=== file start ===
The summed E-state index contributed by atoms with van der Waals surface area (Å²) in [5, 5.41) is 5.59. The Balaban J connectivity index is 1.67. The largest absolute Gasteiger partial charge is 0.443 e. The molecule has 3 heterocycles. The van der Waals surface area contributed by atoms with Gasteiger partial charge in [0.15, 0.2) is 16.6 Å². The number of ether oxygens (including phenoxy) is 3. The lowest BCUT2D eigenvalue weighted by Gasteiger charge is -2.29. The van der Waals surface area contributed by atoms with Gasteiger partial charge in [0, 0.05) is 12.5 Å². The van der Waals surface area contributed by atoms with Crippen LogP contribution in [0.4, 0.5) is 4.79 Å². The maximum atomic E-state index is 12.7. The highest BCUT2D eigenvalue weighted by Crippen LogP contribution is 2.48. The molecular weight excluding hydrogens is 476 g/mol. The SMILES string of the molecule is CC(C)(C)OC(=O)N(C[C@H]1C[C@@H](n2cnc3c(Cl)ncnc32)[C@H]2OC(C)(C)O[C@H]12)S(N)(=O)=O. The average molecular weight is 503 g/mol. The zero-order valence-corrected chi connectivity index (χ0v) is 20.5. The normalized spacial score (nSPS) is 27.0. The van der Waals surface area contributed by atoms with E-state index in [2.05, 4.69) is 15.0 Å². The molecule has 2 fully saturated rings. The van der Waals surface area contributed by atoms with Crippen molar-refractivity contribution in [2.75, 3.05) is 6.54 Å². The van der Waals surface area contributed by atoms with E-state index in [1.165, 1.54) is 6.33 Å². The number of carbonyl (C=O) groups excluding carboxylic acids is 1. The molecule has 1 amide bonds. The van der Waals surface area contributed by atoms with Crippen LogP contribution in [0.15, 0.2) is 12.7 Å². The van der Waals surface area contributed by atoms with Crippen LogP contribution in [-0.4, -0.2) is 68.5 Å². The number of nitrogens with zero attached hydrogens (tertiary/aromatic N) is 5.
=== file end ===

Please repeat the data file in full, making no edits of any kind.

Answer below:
The summed E-state index contributed by atoms with van der Waals surface area (Å²) in [5, 5.41) is 5.59. The Balaban J connectivity index is 1.67. The largest absolute Gasteiger partial charge is 0.443 e. The molecule has 3 heterocycles. The van der Waals surface area contributed by atoms with Gasteiger partial charge in [0.15, 0.2) is 16.6 Å². The number of ether oxygens (including phenoxy) is 3. The lowest BCUT2D eigenvalue weighted by Gasteiger charge is -2.29. The van der Waals surface area contributed by atoms with Gasteiger partial charge in [0, 0.05) is 12.5 Å². The van der Waals surface area contributed by atoms with Crippen LogP contribution in [0.4, 0.5) is 4.79 Å². The maximum atomic E-state index is 12.7. The highest BCUT2D eigenvalue weighted by Crippen LogP contribution is 2.48. The molecular weight excluding hydrogens is 476 g/mol. The SMILES string of the molecule is CC(C)(C)OC(=O)N(C[C@H]1C[C@@H](n2cnc3c(Cl)ncnc32)[C@H]2OC(C)(C)O[C@H]12)S(N)(=O)=O. The average molecular weight is 503 g/mol. The zero-order valence-corrected chi connectivity index (χ0v) is 20.5. The normalized spacial score (nSPS) is 27.0. The van der Waals surface area contributed by atoms with E-state index in [2.05, 4.69) is 15.0 Å². The molecule has 2 fully saturated rings. The van der Waals surface area contributed by atoms with Crippen molar-refractivity contribution in [2.75, 3.05) is 6.54 Å². The van der Waals surface area contributed by atoms with E-state index in [1.165, 1.54) is 6.33 Å². The number of carbonyl (C=O) groups excluding carboxylic acids is 1. The molecule has 1 amide bonds. The van der Waals surface area contributed by atoms with Crippen LogP contribution in [0.15, 0.2) is 12.7 Å². The van der Waals surface area contributed by atoms with Crippen LogP contribution in [-0.4, -0.2) is 68.5 Å². The number of nitrogens with zero attached hydrogens (tertiary/aromatic N) is 5.